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Nucleic Acids Res. 2010 November; 38(21): 7626–7636.
Published online 2010 July 29. doi:  10.1093/nar/gkq647
PMCID: PMC2995068

Cooperative translocation enhances the unwinding of duplex DNA by SARS coronavirus helicase nsP13

Abstract

SARS coronavirus encodes non-structural protein 13 (nsP13), a nucleic acid helicase/NTPase belonging to superfamily 1 helicase, which efficiently unwinds both partial-duplex RNA and DNA. In this study, unwinding of DNA substrates that had different duplex lengths and 5′-overhangs was examined under single-turnover reaction conditions in the presence of excess enzyme. The amount of DNA unwound decreased significantly as the length of the duplex increased, indicating a poor in vitro processivity. However, the quantity of duplex DNA unwound increased as the length of the single-stranded 5′-tail increased for the 50-bp duplex. This enhanced processivity was also observed for duplex DNA that had a longer single-stranded gap in between. These results demonstrate that nsP13 requires the presence of a long 5′-overhang to unwind longer DNA duplexes. In addition, enhanced DNA unwinding was observed for gapped DNA substrates that had a 5′-overhang, indicating that the translocated nsP13 molecules pile up and the preceding helicase facilitate DNA unwinding. Together with the propensity of oligomer formation of nsP13 molecules, we propose that the cooperative translocation by the functionally interacting oligomers of the helicase molecules loaded onto the 5′-overhang account for the observed enhanced processivity of DNA unwinding.

INTRODUCTION

Severe acute respiratory syndrome (SARS) that claimed almost 800 deaths in southern China within a few months between 2002 and 2003 was caused by a novel coronavirus, SARS coronavirus (SCV) (1). SARS continues to be a serious concern as long as there is no vaccine or effective drug. SCV is a single-stranded (ss) RNA positive-strand virus with a genome of 29 727 nt (2,3). A single 21.2-kb replicase gene at the 5′-end region of the SCV genome is translated into two large replicative polyproteins, pp1ab (~790 kDa) and pp1a (~490 kDa), which is generated with and without ribosomal frameshifting (−1), respectively (4,5). These two translational products are subsequently processed by the viral main protease termed Mpro or 3CLpro, generating a number of non-structural proteins (nsPs). These nsPs include the RNA-dependent RNA polymerase (nsP12) and the NTPase/helicase (nsP13), which primarily constitute the membrane-bound viral replicase complex (6,7). The viral replicase synthesizes the entire viral genome (replication) as well as eight subgenomic mRNAs (transcription) (8,9).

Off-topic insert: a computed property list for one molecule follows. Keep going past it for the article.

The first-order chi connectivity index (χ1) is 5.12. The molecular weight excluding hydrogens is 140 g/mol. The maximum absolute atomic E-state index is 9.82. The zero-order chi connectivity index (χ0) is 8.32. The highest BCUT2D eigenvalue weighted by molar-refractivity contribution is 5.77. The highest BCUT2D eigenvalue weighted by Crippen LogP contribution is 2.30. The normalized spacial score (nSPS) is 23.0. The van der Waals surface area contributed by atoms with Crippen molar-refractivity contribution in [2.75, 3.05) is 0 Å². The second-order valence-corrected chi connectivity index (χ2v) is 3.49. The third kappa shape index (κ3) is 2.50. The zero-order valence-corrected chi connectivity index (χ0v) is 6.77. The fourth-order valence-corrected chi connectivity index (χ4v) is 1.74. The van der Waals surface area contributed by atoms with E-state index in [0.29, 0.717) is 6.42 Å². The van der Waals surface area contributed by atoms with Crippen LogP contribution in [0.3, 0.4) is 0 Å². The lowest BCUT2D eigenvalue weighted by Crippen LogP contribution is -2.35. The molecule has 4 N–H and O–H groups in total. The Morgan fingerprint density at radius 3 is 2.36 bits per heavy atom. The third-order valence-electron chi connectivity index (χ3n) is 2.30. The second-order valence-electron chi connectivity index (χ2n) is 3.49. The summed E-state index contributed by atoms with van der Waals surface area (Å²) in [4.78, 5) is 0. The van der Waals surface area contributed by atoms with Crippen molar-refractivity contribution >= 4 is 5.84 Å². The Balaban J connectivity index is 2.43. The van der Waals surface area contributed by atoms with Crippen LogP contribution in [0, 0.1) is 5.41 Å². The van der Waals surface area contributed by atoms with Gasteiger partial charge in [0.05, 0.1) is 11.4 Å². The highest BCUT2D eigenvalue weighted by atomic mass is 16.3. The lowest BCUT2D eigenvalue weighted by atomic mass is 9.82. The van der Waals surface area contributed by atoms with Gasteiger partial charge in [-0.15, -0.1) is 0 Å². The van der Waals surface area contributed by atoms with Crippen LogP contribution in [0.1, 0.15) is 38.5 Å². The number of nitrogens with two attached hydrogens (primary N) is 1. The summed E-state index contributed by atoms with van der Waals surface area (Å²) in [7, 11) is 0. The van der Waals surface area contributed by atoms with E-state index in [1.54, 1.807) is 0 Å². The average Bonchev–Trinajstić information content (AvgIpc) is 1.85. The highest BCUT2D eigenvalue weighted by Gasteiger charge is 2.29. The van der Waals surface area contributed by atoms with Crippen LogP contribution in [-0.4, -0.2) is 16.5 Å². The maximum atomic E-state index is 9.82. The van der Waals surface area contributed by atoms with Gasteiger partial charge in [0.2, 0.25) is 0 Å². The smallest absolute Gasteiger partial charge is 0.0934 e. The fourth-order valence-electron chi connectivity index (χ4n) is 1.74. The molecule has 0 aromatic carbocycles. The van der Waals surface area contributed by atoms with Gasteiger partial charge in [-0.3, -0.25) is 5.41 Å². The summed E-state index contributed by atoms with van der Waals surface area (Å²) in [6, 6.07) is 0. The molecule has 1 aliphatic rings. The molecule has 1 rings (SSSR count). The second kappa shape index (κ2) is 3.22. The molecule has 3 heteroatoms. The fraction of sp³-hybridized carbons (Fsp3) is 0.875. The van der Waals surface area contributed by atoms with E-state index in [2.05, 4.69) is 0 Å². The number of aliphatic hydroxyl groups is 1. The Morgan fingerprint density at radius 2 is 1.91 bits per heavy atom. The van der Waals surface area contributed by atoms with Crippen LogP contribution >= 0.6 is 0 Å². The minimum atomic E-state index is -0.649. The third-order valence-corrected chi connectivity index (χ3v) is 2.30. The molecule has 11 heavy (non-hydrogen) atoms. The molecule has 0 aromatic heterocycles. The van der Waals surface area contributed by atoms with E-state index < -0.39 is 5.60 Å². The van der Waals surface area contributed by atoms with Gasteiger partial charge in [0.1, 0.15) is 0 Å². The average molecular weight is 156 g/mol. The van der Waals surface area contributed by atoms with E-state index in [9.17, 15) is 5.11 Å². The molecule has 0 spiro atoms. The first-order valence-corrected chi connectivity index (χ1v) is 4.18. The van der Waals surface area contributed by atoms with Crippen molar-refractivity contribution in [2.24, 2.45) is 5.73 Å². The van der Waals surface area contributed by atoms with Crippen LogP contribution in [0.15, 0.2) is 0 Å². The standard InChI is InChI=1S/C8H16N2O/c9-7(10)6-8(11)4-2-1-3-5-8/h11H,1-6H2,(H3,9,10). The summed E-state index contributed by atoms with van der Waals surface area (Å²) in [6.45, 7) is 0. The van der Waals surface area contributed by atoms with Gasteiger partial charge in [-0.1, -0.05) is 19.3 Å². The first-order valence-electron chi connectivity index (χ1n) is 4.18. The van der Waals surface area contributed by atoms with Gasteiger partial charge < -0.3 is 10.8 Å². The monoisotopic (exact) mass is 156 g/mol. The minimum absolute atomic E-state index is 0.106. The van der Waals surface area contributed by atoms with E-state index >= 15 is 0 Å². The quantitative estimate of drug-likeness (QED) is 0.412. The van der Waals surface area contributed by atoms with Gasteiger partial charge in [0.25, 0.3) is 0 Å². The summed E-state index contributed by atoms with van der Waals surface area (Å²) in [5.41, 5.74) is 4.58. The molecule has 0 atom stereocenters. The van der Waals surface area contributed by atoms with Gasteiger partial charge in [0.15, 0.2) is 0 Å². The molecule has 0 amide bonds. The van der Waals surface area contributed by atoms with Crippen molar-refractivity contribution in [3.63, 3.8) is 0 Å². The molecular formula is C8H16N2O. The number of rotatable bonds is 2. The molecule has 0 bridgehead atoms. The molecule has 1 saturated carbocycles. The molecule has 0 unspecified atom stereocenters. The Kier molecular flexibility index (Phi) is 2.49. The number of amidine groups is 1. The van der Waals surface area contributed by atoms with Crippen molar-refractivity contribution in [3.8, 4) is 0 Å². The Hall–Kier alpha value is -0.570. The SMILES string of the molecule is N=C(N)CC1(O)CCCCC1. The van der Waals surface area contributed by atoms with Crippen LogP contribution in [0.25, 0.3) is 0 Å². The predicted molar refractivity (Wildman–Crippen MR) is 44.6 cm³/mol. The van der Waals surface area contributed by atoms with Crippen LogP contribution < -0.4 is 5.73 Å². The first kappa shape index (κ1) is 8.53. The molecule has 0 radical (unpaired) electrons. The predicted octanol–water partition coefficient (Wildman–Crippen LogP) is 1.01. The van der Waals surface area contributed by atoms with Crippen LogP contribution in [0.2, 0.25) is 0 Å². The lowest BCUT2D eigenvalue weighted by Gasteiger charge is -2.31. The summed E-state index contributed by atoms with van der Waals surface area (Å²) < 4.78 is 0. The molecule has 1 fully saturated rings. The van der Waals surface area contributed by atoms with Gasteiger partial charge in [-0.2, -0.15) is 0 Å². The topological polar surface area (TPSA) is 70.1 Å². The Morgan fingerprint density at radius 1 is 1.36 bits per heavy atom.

Since the viral helicase has been identified as a potential target for therapy in other viruses due to its indispensability in viral genome replication (10–12), SCV NTPase/Helicase (nsP13), which was recently purified and characterized, was suggested as an attractive target for the development of anti-SCV agents (7). Thus, a lot of efforts have been made to identify and test small molecule inhibitors of the SCV helicase as drug candidates (13–16). RNA and DNA aptamers against SCV helicase were also reported to have an inhibitory effect against nucleic acids unwinding (17,18). Although the tertiary structure of the SCV NTPase/Helicase has not been experimentally verified, the structure prediction of the protein was recently reported (19,20). SCV nsP13 has been shown to contain two separate domains, i.e. the helicase domain (Hel) and a metal-binding domain (MBD), which consists of several conserved Cys/His residues at the N-terminal (6,19). The SCV helicase Hel domain has been categorized into the Superfamily I helicase based on the conserved sequence motifs as shown in the Escherichia coli Rep helicase (21).